Consistently, the growth medium for PNPase-deficient HEK293, HeLa, and Jurkat T cells turned yellow more rapidly than that for control cells (Fig. (Fig.9A9A and data not shown). Because exogenous PNPase overexpression inhibits cell growth (26), one possibility was that the yellowing was from increased growth of PNPase knockdown cells. Alternatively, the enhanced yellowing may have stemmed from accumulated lactate in the medium secondary to impaired cell respiration. Therefore, energy charge status and cell growth were evaluated to distinguish between these possibilities. Indeed, lactate reproducibly accumulated in the medium of PNPase knockdown HEK293, Jurkat T, and HeLa cells more rapidly on a per live cell basis than control cell medium over time (Fig. (Fig.9B9B and data not shown). PNPase knockdown cells also exhibited a >50% decrease in steady-state ATP levels (Fig. (Fig.9C)9C) and showed a robust induction of AMPK phosphorylation (Fig. (Fig.9D),9D), which served as an indicator of an increased AMP/ATP ratio and reduced cell energy charge. Consistent with a defect in OX-PHOS, the rate of cell proliferation in PNPase-deficient cells was reduced in MTT and trypan blue exclusion assays (Fig. (Fig.9E),9E), whereas there was no significant difference in cell death levels between PNPase knockdown and control cells (data not shown). Combined, the data indicate that PNPase deficiency causes protean cellular defects, primarily affecting OX-PHOS and mitochondrial morphology, resulting in secondary changes, such as reduced ATP and lactate accumulation, leading to enhanced AMPK phosphorylation and diminished cell growth (Fig. (Fig.1010).
In this study, the subcellular localization and physiologic requirement for endogenous mammalian PNPase were determined. Our data showed that PNPase localized to mitochondria in multiple cell types, specifically to the IMS in a peripheral membrane protein complex. With a classical mitochondrial targeting sequence and prokaryotic and chloroplastic stroma counterparts, PNPase was expected to regulate mtRNA levels from within the matrix (35, 52). However, PNPase was surprisingly localized to the IMS, and mtRNAs were almost completely unaffected by PNPase reduction at its nadir. Mobilization of PNPase followed cytochrome c release from mitochondria treated with proapoptotic stimuli, which strongly supported an IMS localization for PNPase and also suggested a potential route for interactions with cytosolic TCL1, which was how we initially identified PNPase (10). An IMS location also could provide endogenous PNPase with RNA substrates under conditions that cause mitochondrial OM permeabilization (26, 41). In addition to its surprising IMS localization, PNPase exoribonuclease was unexpectedly required to maintain the filamentous structure of mitochondria, and its reduction caused a loss in Δψ with impairment of the respiratory chain, leading to a metabolic alteration that reduced cellular energy charge and caused decreased cell growth without increased cell death. Interestingly, more than 30 years ago an obscure RNase activity was isolated from the IMS of rat liver mitochondria (5). Our identification of PNPase in the IMS may provide a source for this previously isolated RNase activity.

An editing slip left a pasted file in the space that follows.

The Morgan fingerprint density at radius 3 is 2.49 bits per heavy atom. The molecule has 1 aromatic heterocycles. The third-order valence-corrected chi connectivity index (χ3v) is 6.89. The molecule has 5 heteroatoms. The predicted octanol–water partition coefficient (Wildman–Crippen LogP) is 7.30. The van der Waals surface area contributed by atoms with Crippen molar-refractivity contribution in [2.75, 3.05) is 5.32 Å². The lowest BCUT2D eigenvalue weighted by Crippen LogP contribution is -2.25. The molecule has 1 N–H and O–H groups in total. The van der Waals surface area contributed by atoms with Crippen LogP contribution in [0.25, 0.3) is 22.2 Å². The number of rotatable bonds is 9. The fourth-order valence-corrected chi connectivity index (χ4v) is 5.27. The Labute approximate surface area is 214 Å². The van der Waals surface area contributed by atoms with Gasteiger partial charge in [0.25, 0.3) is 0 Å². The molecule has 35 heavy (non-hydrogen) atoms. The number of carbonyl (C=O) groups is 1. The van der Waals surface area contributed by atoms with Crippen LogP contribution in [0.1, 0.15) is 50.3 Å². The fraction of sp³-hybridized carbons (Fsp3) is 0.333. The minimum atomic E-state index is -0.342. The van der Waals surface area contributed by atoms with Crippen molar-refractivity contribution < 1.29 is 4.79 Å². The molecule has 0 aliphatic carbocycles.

A variety of in vitro and in vivo systems in mammalian and yeast cells demonstrated and confirmed the IMS localization and membrane association of PNPase within mitochondria. Detailed import studies also showed that PNPase utilized a novel import pathway to reach its destination in the IMS (37). Import required energized mitochondria and was coupled to the N-terminal processing of a 37-amino-acid mitochondrial targeting sequence (reference 37 and data not shown). We determined that basal and IFN-β-induced PNPase were imported into mitochondria, and appreciable nonmitochondrial PNPase was not detected under normal growth conditions. These results contrast with studies that show exogenous overexpression of PNPase decreases MYC and BCL-xL transcript levels and induces growth arrest and apoptosis, presumably from a cytosolic localization of PNPase (41, 42). Interestingly, high-level adenovirus-mediated PNPase overexpression (100 PFU) in these prior studies results in apoptosis, whereas a lower but still robust level of PNPase overexpression (25 PFU) does not produce enhanced apoptosis over control infections. We interpret these data with caution, because when combined with our current studies of endogenous PNPase localization they seem to suggest that growth arrest and apoptosis from exogenous PNPase overexpression could result from aberrant localization of PNPase, causing nonphysiologic activity in the cytosol. A cytosolic accumulation of PNPase could resemble a physiologic mobilization of PNPase from mitochondria, as demonstrated here for tBID-treated isolated mouse liver mitochondria and staurosporine- and Fas (data not shown)-treated HeLa cells. However, this mobilization follows cytochrome c release, suggesting that physiologic PNPase mobilization does not induce apoptosis but rather may play a role in the processing of cytosolic RNAs during the clearance phase of cell death in vivo.